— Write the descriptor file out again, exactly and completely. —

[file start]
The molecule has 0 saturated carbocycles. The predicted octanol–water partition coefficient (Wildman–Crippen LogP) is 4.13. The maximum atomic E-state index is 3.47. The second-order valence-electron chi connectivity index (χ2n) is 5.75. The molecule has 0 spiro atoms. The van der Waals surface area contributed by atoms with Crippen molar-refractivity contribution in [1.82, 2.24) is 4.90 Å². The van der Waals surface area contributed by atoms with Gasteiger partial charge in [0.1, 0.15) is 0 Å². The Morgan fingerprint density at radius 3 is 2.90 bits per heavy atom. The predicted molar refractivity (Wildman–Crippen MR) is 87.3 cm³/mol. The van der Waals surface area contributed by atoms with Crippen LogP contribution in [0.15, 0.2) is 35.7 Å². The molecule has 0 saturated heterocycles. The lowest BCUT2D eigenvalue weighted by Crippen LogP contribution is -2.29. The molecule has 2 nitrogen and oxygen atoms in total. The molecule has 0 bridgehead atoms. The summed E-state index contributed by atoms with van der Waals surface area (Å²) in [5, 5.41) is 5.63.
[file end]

The molecule has 0 saturated carbocycles. The predicted octanol–water partition coefficient (Wildman–Crippen LogP) is 4.13. The maximum atomic E-state index is 3.47. The second-order valence-electron chi connectivity index (χ2n) is 5.75. The molecule has 0 spiro atoms. The van der Waals surface area contributed by atoms with Crippen molar-refractivity contribution in [1.82, 2.24) is 4.90 Å². The van der Waals surface area contributed by atoms with Gasteiger partial charge in [0.1, 0.15) is 0 Å². The Morgan fingerprint density at radius 3 is 2.90 bits per heavy atom. The predicted molar refractivity (Wildman–Crippen MR) is 87.3 cm³/mol. The van der Waals surface area contributed by atoms with Crippen LogP contribution in [0.15, 0.2) is 35.7 Å². The molecule has 0 saturated heterocycles. The lowest BCUT2D eigenvalue weighted by Crippen LogP contribution is -2.29. The molecule has 2 nitrogen and oxygen atoms in total. The molecule has 0 bridgehead atoms. The summed E-state index contributed by atoms with van der Waals surface area (Å²) in [5, 5.41) is 5.63.